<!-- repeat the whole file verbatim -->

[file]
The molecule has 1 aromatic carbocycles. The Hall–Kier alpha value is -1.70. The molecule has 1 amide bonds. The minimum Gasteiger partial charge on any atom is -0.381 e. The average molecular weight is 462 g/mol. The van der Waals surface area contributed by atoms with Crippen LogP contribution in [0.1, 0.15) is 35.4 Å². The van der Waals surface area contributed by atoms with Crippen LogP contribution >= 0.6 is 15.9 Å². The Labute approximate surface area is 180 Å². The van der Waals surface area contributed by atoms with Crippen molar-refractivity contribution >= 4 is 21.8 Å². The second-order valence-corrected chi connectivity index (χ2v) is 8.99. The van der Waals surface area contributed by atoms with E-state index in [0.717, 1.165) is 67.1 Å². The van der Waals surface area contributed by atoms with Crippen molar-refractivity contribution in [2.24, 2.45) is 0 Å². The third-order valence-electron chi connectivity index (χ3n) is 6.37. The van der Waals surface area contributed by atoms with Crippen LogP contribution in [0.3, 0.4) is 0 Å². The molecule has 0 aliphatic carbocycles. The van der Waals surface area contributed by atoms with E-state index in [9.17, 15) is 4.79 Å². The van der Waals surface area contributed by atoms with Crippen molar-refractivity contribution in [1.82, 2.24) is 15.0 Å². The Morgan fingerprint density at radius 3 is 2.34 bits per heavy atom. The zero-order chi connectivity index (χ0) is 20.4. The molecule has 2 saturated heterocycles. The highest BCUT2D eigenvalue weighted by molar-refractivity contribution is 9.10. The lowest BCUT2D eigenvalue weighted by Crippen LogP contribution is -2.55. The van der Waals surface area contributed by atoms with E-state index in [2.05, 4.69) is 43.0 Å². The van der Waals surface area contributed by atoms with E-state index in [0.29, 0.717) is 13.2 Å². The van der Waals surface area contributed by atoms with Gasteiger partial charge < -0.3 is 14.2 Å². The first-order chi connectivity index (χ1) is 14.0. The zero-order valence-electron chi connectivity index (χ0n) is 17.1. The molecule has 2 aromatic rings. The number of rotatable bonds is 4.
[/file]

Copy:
The molecule has 1 aromatic carbocycles. The Hall–Kier alpha value is -1.70. The molecule has 1 amide bonds. The minimum Gasteiger partial charge on any atom is -0.381 e. The average molecular weight is 462 g/mol. The van der Waals surface area contributed by atoms with Crippen LogP contribution in [0.1, 0.15) is 35.4 Å². The van der Waals surface area contributed by atoms with Crippen LogP contribution >= 0.6 is 15.9 Å². The Labute approximate surface area is 180 Å². The van der Waals surface area contributed by atoms with Crippen molar-refractivity contribution >= 4 is 21.8 Å². The second-order valence-corrected chi connectivity index (χ2v) is 8.99. The van der Waals surface area contributed by atoms with E-state index in [0.717, 1.165) is 67.1 Å². The van der Waals surface area contributed by atoms with Crippen molar-refractivity contribution in [2.24, 2.45) is 0 Å². The third-order valence-electron chi connectivity index (χ3n) is 6.37. The van der Waals surface area contributed by atoms with Crippen LogP contribution in [0.3, 0.4) is 0 Å². The molecule has 0 aliphatic carbocycles. The van der Waals surface area contributed by atoms with E-state index in [9.17, 15) is 4.79 Å². The van der Waals surface area contributed by atoms with Crippen molar-refractivity contribution in [1.82, 2.24) is 15.0 Å². The Morgan fingerprint density at radius 3 is 2.34 bits per heavy atom. The zero-order chi connectivity index (χ0) is 20.4. The molecule has 2 saturated heterocycles. The highest BCUT2D eigenvalue weighted by molar-refractivity contribution is 9.10. The lowest BCUT2D eigenvalue weighted by Crippen LogP contribution is -2.55. The van der Waals surface area contributed by atoms with E-state index in [2.05, 4.69) is 43.0 Å². The van der Waals surface area contributed by atoms with E-state index in [0.29, 0.717) is 13.2 Å². The van der Waals surface area contributed by atoms with Gasteiger partial charge < -0.3 is 14.2 Å². The first-order chi connectivity index (χ1) is 14.0. The zero-order valence-electron chi connectivity index (χ0n) is 17.1. The molecule has 2 aromatic rings. The number of rotatable bonds is 4.